Minggu, 04 Maret 2012

Capesante al Gratin

Capesante al Gratin are a tasty and classic starter, mainly served during Christmas dinners. In the most classic recipe the scallops are cooked au gratin, covering the mollusc with a mixture made of breadcrumbs, garlic, parsley and grinded cheese.


 Ingredients (Makes 4 Serving)
  • 1 slice of garlic
  • 250 ml of broth
  • 8 Capesante
  • ½ glass of oil or butter
  • 80 gr of breadcrumbs
  • 50 gr of Parmigiano Reggiano cheese
  • Pepper
  • 2 spoons of grinded parsley
Preparation :
1- Clean out capesante carefully, they should be cleaned by separating them from their nut, washing them carefully and wiping them. The nut is typically used to serve them, so it is recommended to wash it as well, even using steel wool.Before cooking make sure to remove their filamentous and darker parts. Wash them under running water, as there is often some sand inside them. To open them, you can use a knife or, more simply, just throw them into hot water for a moment.
2- Prepare the stuffing for the au gratin: In a bowl mix breadcrumbs with parsley, cheese, grinded garlic, pepper, half of the oil and broth, and mix so as to obtain a homogenous; creamy but not liquid paste.
3- Put all the capesante up on a baking sheet, after removing the nut's upper part, and cover them with the paste you prepared, wetting them with some oil.
4- Prewarm your oven up to 200C and cook your capesante ten minutes or until the paste is well gilded. Serve hot.

Preparation Time: 20 Minutes, Cooking Time: 10 Minutes

Bruschetta

The word "bruschetta" has its origins in central Italy, and it's a slice of toasted bread.

Bruschetta's main seasoning is a very good extra virgin olive oil. Any lesser quality oil is not suitable.

The oil fragrances vary according to the area of origin, as well as its texture, density and acidity. Consider trying the oil from Puglia, Sicily and Calabria. Remember that if you use too much garlic you risk to cover the aroma and fragrance of the oil you've used. The breadcrumb should be oiled well, but not dripping wet and it should be seasoned with a pinch of salt and pepper to enhance the aroma and flavor.

The same remark about garlic, in my opinion, goes also for the other ingredients - less is more.

The various "innovations", from anchovies with capers, cheese, any flavorful sauce, are to be added in quantities that give flavor and color, but not in doses which will cover any other flavoring. You certainly have seen some "creative" bruschettas with huge amounts of various ingredients.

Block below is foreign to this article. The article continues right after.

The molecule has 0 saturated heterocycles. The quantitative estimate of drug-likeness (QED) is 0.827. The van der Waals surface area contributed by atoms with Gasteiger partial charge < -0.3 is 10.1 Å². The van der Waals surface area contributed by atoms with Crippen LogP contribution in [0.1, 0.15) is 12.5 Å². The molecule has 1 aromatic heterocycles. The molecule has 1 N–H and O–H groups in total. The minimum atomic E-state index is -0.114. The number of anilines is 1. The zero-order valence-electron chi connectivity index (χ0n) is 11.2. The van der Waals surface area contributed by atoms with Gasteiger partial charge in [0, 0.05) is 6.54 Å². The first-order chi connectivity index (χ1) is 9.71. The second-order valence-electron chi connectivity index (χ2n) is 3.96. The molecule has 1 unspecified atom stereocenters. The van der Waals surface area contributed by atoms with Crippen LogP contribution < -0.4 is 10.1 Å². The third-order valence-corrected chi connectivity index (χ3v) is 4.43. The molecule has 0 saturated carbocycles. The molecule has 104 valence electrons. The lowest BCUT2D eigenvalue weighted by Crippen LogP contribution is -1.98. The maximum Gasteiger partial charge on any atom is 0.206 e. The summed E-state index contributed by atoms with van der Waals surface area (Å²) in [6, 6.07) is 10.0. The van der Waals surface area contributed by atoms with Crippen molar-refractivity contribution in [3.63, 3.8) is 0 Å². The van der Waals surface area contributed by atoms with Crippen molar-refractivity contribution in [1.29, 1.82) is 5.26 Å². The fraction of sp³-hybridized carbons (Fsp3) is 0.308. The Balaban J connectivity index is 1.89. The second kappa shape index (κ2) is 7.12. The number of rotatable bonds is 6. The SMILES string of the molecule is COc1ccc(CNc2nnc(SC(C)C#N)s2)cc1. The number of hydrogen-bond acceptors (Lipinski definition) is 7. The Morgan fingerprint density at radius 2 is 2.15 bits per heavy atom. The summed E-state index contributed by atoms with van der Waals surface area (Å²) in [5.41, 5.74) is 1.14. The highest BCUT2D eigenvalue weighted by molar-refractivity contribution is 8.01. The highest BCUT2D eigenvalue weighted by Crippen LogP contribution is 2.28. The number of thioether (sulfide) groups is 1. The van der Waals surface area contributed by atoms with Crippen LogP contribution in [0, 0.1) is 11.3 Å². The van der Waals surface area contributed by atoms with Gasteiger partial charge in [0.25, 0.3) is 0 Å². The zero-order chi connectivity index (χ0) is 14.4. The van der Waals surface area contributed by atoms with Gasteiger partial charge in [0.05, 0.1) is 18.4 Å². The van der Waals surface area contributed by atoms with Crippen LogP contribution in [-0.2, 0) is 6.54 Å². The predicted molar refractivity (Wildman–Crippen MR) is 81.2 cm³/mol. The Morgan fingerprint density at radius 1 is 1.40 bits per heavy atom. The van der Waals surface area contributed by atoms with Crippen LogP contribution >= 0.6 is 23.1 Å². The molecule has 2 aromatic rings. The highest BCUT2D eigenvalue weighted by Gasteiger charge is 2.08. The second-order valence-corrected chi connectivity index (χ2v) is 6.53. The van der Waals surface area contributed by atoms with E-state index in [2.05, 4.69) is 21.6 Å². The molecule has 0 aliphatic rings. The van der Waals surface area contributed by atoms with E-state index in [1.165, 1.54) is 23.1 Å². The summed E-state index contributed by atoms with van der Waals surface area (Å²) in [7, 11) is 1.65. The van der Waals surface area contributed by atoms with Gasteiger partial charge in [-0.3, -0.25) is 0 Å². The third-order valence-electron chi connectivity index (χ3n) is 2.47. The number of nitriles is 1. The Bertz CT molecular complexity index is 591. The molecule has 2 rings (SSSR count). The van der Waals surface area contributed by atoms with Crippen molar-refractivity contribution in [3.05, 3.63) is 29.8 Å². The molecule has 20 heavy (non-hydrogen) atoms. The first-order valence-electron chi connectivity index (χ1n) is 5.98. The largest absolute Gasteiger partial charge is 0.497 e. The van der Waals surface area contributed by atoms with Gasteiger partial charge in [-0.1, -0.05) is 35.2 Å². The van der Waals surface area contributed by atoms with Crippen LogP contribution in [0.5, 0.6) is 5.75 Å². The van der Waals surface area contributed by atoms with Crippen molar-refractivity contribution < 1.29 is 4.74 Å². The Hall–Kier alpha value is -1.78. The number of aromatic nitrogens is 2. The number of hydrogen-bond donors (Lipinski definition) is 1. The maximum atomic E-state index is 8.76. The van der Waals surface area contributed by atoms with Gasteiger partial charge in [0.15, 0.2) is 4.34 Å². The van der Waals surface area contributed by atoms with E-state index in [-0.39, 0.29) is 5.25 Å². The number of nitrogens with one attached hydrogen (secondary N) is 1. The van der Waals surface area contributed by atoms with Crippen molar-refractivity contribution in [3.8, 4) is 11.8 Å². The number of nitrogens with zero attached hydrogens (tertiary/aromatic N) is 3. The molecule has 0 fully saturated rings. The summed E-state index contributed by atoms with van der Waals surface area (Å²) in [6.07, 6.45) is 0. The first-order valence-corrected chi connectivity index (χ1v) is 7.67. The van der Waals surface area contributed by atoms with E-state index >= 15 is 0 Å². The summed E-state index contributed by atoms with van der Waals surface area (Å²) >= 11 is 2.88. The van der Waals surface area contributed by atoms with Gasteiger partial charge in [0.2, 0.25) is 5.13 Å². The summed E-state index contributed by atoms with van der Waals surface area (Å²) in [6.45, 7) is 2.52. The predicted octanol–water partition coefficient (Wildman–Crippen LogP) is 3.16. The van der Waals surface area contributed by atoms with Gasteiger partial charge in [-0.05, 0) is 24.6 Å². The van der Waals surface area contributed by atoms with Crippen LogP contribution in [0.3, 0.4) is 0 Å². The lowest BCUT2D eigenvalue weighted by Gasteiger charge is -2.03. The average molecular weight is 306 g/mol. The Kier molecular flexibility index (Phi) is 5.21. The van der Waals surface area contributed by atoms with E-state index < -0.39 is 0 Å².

Normally, the unfortunate consumer does not know how to take a bite off of a very big bruschetta. They begin to eat the bruschetta and in the meanwhile the ingredients start to slip everywhere. They try to stem the fall with a napkin, and in the meanwhile the oil and tomatoes are smeared on the other hand; or if the bruschetta is not too large, they try to open thier mouth as much as possible and eat it in one bite. A real disaster! So the golden rule is simplicity. Instead of using a thousand ingredients all together, maybe it's better to prepare some more bruschettas, each one different from the other one.


Tomato Bruschetta



Ingredients for 4 people

  • 4 slices of Tuscan bread
  • 2 ripe tomatoes
  • 1 garlic clove
  • basil leaves
  • extra virgin oil
  • salt and pepper

Preparation:

Wash the tomatoes, blanch them briefly in boiling water, drain, remove the peel, the seeds and the water inside. Cut them into cubes and collect them in a bowl.

Wash the basil leaves, dry them and add them to the tomatoes. Sprinkle with oil, salt and pepper. Stir and let it marinate for about an hour.

Toast the bread in the oven, rub each slice with the garlic and add the tomato. Serve the bruschettas warm or cold, as preferred.


Sabtu, 03 Maret 2012

Climate of Italy

Italy has a variety of climate systems. The inland northern areas of Italy (for example Turin, Milan, and Bologna) have a Humid subtropical climate (Köppen climate classification Cfa), while the coastal areas of Liguria and the peninsula south of Florence generally fit the Mediterranean climate profile (Köppen climate classification CSa).

Mont Blanc (Monte Bianco), the highest mountain in Italy and Western Europe.


Between the north and south there can be a considerable difference in temperature, above all during the winter: in some winter days it can be −2 °C (28.4 °F) and snowing in Milan, while it is 8 °C (46.4 °F) in Rome and 20 °C (68.0 °F) in Palermo. Temperature differences are less extreme in the summer.

The east coast of the italian peninsula is not as wet as the west coast, but is usually colder in the winter. The east coast north of Pescara is occasionally affected by the cold bora winds in winter and spring, but the wind is less strong here than around Trieste. During these frosty spells from E–NE cities like Rimini, Ancona, Pescara and the entire eastern hillside of the Apennines can be affected by true "blizzards". The town of Fabriano, located just around 300 m (984 ft) in elevation, can often see 0.5–0.6 m (1 ft 7.7 in–1 ft 11.6 in) of fresh snow fall in 24 hours during these episodes.